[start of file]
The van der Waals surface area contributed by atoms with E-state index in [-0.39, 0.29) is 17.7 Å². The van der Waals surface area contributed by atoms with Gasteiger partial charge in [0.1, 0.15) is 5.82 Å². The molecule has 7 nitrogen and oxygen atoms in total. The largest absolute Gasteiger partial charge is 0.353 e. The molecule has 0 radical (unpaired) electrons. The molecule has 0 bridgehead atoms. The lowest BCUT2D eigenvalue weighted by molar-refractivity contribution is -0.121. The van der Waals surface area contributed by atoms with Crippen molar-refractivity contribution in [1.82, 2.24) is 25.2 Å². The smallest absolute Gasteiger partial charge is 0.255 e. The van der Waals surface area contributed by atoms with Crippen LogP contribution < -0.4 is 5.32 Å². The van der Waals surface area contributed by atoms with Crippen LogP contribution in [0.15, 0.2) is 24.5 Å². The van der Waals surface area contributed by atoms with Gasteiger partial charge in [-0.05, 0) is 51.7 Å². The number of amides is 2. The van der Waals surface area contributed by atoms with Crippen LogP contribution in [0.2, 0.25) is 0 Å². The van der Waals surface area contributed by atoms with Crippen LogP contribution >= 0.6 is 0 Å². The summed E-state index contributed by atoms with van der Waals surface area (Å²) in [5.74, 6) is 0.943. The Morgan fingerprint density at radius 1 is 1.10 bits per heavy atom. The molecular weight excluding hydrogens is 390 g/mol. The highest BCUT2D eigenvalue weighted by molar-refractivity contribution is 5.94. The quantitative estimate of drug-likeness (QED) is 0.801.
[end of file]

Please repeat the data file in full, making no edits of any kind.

The van der Waals surface area contributed by atoms with E-state index in [-0.39, 0.29) is 17.7 Å². The van der Waals surface area contributed by atoms with Gasteiger partial charge in [0.1, 0.15) is 5.82 Å². The molecule has 7 nitrogen and oxygen atoms in total. The largest absolute Gasteiger partial charge is 0.353 e. The molecule has 0 radical (unpaired) electrons. The molecule has 0 bridgehead atoms. The lowest BCUT2D eigenvalue weighted by molar-refractivity contribution is -0.121. The van der Waals surface area contributed by atoms with Crippen molar-refractivity contribution in [1.82, 2.24) is 25.2 Å². The smallest absolute Gasteiger partial charge is 0.255 e. The van der Waals surface area contributed by atoms with Crippen LogP contribution < -0.4 is 5.32 Å². The van der Waals surface area contributed by atoms with Crippen LogP contribution in [0.15, 0.2) is 24.5 Å². The van der Waals surface area contributed by atoms with Gasteiger partial charge in [-0.05, 0) is 51.7 Å². The number of amides is 2. The van der Waals surface area contributed by atoms with Crippen LogP contribution in [0.2, 0.25) is 0 Å². The van der Waals surface area contributed by atoms with Crippen LogP contribution >= 0.6 is 0 Å². The summed E-state index contributed by atoms with van der Waals surface area (Å²) in [5.74, 6) is 0.943. The Morgan fingerprint density at radius 1 is 1.10 bits per heavy atom. The molecular weight excluding hydrogens is 390 g/mol. The highest BCUT2D eigenvalue weighted by molar-refractivity contribution is 5.94. The quantitative estimate of drug-likeness (QED) is 0.801.